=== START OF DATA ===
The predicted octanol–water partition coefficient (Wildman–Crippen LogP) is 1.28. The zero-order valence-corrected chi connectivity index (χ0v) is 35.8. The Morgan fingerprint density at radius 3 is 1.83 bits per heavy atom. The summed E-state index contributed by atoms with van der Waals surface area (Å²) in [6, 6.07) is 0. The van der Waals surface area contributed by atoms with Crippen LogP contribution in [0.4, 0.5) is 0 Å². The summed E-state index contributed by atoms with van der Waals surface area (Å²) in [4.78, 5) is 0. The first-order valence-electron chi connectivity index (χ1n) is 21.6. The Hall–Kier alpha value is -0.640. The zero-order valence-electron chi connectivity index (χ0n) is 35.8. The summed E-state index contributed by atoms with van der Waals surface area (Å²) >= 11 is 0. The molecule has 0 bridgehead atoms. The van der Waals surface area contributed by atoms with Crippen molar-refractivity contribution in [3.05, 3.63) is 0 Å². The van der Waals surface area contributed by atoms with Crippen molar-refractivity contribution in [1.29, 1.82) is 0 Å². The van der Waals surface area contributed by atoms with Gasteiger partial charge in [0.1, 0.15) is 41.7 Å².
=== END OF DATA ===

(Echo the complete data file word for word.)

The predicted octanol–water partition coefficient (Wildman–Crippen LogP) is 1.28. The zero-order valence-corrected chi connectivity index (χ0v) is 35.8. The Morgan fingerprint density at radius 3 is 1.83 bits per heavy atom. The summed E-state index contributed by atoms with van der Waals surface area (Å²) in [6, 6.07) is 0. The van der Waals surface area contributed by atoms with Crippen LogP contribution in [0.4, 0.5) is 0 Å². The summed E-state index contributed by atoms with van der Waals surface area (Å²) in [4.78, 5) is 0. The first-order valence-electron chi connectivity index (χ1n) is 21.6. The Hall–Kier alpha value is -0.640. The zero-order valence-electron chi connectivity index (χ0n) is 35.8. The summed E-state index contributed by atoms with van der Waals surface area (Å²) >= 11 is 0. The molecule has 0 bridgehead atoms. The van der Waals surface area contributed by atoms with Crippen molar-refractivity contribution in [3.05, 3.63) is 0 Å². The van der Waals surface area contributed by atoms with Crippen molar-refractivity contribution in [1.29, 1.82) is 0 Å². The van der Waals surface area contributed by atoms with Gasteiger partial charge in [0.1, 0.15) is 41.7 Å².